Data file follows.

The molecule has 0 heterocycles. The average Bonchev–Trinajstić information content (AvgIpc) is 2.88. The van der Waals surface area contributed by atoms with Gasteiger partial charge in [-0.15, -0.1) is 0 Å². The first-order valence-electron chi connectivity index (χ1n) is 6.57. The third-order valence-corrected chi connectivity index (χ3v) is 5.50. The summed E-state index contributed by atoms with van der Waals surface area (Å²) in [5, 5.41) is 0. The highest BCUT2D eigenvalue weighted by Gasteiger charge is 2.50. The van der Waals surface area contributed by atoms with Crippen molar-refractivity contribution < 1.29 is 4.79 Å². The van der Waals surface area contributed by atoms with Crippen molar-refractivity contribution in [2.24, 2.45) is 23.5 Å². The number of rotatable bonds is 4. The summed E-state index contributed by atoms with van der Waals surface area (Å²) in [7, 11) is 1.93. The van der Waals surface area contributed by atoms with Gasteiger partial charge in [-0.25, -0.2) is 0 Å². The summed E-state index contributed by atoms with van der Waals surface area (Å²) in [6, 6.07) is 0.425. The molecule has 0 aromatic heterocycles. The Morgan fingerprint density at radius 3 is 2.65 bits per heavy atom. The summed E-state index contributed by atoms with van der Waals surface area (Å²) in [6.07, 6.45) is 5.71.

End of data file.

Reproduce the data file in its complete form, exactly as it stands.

The molecule has 0 heterocycles. The average Bonchev–Trinajstić information content (AvgIpc) is 2.88. The van der Waals surface area contributed by atoms with Gasteiger partial charge in [-0.15, -0.1) is 0 Å². The first-order valence-electron chi connectivity index (χ1n) is 6.57. The third-order valence-corrected chi connectivity index (χ3v) is 5.50. The summed E-state index contributed by atoms with van der Waals surface area (Å²) in [5, 5.41) is 0. The highest BCUT2D eigenvalue weighted by Gasteiger charge is 2.50. The van der Waals surface area contributed by atoms with Crippen molar-refractivity contribution < 1.29 is 4.79 Å². The van der Waals surface area contributed by atoms with Crippen molar-refractivity contribution in [2.24, 2.45) is 23.5 Å². The number of rotatable bonds is 4. The summed E-state index contributed by atoms with van der Waals surface area (Å²) in [7, 11) is 1.93. The van der Waals surface area contributed by atoms with Gasteiger partial charge in [-0.25, -0.2) is 0 Å². The summed E-state index contributed by atoms with van der Waals surface area (Å²) in [6, 6.07) is 0.425. The molecule has 0 aromatic heterocycles. The Morgan fingerprint density at radius 3 is 2.65 bits per heavy atom. The summed E-state index contributed by atoms with van der Waals surface area (Å²) in [6.07, 6.45) is 5.71.